Things were simpler before they invented love. Once upon a time, if a young man was interested in a young woman, he would simply seek out the girl’s father and say, “Do you mind?” The father would say “Be my guest,” and everyone would walk away happy. Not the girl, necessarily but this was also long before they invented equality.
Sometimes a father might demand something of the lad. It might be gold or a heifer or a light massage. Or it might be a quest. The more complicated or dangerous the quest, the more worthy the successful suitor would prove himself to be. It’s from this notion that the idea of romance was born, and later, love, and later still, reality television.
These days a father might be satisfied knowing his daughter’s suitor can hold down a steady job and has not gone overboard on the tattoos. But I like the idea of a young man proving himself worthy.
My wife and I met at university in New Brunswick, and after a couple of months of serious dating and less serious schoolwork, we hopped the train to visit her family in Sherbrooke. During that first long weekend, my future mother-in-law asked us if we wouldn’t mind washing the kitchen ceiling. We were happy to do it. My future brothers-in-law, however, were appalled.
“She made him wash the ceiling!” they say to this very day when this story gets told around the table, along with the story about the time I scaled the wall and crooned a New Kids on the Block song through the window to one of the brothers. But that was a different weekend.
Back to the ceiling: no one made me wash the ceiling. We were asked and were glad to help out. More important, it demonstrated that I was easygoing, that I was handy with a rag, that I wasn’t sensitive to the solvents (thus ensuring the prospect of hardy offspring), and that I had courage, namely the courage to stand on tippy chairs. I proved myself worthy, Deb’s mom got a clean ceiling and her brothers got a story to tell. Everyone was a winner.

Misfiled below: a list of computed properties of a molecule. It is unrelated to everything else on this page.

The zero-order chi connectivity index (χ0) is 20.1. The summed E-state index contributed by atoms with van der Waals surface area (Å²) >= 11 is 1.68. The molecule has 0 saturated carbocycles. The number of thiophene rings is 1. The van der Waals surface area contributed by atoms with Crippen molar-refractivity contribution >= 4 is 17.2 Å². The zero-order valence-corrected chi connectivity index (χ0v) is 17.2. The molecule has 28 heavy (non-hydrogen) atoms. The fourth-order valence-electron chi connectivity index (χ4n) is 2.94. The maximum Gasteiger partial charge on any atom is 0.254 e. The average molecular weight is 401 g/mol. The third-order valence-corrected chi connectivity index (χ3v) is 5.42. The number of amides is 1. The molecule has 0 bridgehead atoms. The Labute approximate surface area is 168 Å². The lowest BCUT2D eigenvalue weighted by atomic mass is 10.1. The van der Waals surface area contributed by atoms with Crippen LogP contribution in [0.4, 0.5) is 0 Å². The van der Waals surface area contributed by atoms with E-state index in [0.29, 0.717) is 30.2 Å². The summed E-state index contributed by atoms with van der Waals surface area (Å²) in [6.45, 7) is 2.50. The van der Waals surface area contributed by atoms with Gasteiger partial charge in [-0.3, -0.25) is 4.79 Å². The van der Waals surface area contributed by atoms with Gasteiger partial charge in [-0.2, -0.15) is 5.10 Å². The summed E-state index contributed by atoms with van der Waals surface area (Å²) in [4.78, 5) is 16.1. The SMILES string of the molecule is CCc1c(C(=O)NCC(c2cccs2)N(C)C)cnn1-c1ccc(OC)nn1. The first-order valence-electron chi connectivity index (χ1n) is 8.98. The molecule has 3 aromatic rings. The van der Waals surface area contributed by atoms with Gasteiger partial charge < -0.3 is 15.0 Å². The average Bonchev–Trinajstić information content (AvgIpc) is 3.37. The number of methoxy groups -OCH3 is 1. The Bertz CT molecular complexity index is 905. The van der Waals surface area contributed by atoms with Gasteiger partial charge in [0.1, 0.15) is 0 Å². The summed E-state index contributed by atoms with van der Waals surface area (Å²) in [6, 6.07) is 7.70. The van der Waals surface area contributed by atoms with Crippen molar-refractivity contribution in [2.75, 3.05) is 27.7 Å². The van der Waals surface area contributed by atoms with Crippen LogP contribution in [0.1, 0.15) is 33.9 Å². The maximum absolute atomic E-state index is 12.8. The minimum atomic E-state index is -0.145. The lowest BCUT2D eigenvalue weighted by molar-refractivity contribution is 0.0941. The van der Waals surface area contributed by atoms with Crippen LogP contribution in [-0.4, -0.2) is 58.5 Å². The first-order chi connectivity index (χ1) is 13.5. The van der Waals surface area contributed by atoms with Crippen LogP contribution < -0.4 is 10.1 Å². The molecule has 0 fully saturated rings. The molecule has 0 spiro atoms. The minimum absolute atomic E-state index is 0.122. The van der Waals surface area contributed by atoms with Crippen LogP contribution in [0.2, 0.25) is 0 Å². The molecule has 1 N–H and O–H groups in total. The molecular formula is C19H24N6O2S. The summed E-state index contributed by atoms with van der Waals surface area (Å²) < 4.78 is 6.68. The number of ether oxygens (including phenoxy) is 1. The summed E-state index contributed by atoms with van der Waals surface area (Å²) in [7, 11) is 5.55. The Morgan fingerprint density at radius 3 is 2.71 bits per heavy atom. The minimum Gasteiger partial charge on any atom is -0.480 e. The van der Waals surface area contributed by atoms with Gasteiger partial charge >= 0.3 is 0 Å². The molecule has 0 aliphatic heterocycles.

Fast-forward 25 years. Just before Christmas, daughter Katie brought home her boyfriend for the first time. No doubt the visit was prefaced with a lot of warnings: “We have cats. And a dog. And you might not want to sit on the sofa in new pants. And there are random rolls of toilet paper around the house, but it’s okay; they’re mostly for allergy purposes. Also: my parents.” And so on.
If visiting the Murray house wasn’t already intimidating (and somewhat of a health risk), we had also somehow signed up Katie that first evening to serve hors d’oeuvres at a Christmas party. Somehow we said her boyfriend would help out too.
“They made him serve at a reception where he knew absolutely no one!” our family will be saying for years to come.
No, we didn’t make him. He could have easily stayed home and read the graffiti wall in our kitchen. Wait: didn’t Katie mention the graffiti wall? Instead, he gamely accepted the challenge. He did something he didn’t want to do and he did it without complaining. That boy’s going to make a fine husband someday.
This particular quest was purely accidental but I’m thinking of making them a regular part of the meet-and-greet repertoire. As the father of three girls, I expect I’ll have ample opportunity.
“Hie thee hence and fetch unto me the golden hair of the antediluvian llama that guards the fiery Portal of Qkwaam and also the sundry missives in the Mailbox of CanPost, being sure to jiggle the key because it’s tricky.”
“Yon litter box doth need de-clumping. See to it. And yon litter box also. And also that one yon as well.”
“An English major, art thou? Dost thou feel capable of a columnistic enterprise of a humoristic bent, say 650 words, forsooth? Tarry not, for the deadline is nigh. Like noon.”
That’s the beauty of quests: you get to use old-timey language, not to mention abuse your position.
And what about the girls my son brings home? Do they need to prove themselves worthy? Am I not perpetuating some kind of double standard? Listen, I come from a long line of Murray men who are just happy to have a girl talk to them, so I’m not about to scare one off.
Besides, my son will already be doing a quest for the girl’s father so I wouldn’t want to double up; I don’t do re-quests.